Tuesday, July 19, 2016
It has been a very long time. I drifted away from the blog when I became busy with other projects. One project I completed was a course that is now available through Northern Speech Services (NSS). The course is Stopping the Stuttering Trajectory in the Preschool Years. It is a solid beginner-intermediate course for SLPs who wish to help children during these critical years.
Wednesday, February 25, 2015
The Key Findings:
- Three-quarters (74%) of speech therapy patients have used or are using software to practice at home.
- The majority (89%) of patients that used software for home practice noticed improvements.
- Most respondents were more likely to choose a therapist-recommended at-home practice solution.
Other interesting findings were:
- 61% of adult patients felt they improved using speech therapy software
- 31% of parents of children reported that their child improved using speech therapy software.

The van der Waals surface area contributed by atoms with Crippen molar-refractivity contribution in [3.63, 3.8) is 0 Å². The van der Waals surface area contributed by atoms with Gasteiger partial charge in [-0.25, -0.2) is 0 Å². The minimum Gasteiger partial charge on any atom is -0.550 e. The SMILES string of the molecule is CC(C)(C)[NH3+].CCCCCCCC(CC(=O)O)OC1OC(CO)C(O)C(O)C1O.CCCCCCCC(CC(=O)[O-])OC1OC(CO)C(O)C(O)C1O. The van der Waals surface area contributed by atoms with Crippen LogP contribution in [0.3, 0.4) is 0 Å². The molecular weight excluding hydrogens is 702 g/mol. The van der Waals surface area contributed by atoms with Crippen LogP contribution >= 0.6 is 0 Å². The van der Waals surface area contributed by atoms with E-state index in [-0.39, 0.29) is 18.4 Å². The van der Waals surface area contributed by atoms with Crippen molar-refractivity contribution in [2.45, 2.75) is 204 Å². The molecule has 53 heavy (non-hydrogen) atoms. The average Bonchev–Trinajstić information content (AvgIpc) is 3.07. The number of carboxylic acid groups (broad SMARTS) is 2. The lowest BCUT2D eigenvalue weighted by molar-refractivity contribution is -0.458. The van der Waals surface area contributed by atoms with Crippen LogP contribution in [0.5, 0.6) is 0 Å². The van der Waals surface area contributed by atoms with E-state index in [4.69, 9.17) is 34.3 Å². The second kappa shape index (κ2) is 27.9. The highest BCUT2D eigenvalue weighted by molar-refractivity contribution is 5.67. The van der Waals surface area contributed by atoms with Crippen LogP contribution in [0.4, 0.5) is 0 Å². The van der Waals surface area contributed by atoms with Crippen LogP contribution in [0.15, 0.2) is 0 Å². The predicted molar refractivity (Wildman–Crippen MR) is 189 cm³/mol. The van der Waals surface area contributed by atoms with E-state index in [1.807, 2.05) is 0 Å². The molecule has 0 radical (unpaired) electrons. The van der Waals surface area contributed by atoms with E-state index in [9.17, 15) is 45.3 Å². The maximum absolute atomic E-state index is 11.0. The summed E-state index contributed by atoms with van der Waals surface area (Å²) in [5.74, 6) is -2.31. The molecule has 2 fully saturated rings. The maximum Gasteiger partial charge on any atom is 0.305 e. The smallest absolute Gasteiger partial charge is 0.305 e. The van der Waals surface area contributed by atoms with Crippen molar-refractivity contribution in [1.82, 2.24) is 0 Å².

- Speech therapy software was not a favorite for doing work at home. It seems that clients prefer verbal exercises to all methods. Physical tools, such as "listening tubes," were the least favorite.
The complete article can be found at: http://www.softwareadvice.com/medical/industryview/home-speech-therapy-report-2014/
Most Preferred Home Practice Methods
Wednesday, January 28, 2015
As I write this I am wondering if app developers for for all kinds of educational materials will become obsolete. Highly unlikely but the thought is satisfying after my experiences. Those who are familiar with my early posts know that not only did I lose money in my quest to develop an app, I also wasted time and experienced exasperation and frustration at every step.
TinyTap is an app that puts ability to create an app into the hands of tech dummies, like me. If you are like me, you do not have thousands of dollars to pay for someone to develop an app but have many good ideas. Here's the big bonus---this app is free. Its only requirements are ideas, time, creativity, and desire. Using this app one can create games, puzzles, quizzes, e-books, soundboards, interactive presentations, digital textbooks, photo albums, and various activities.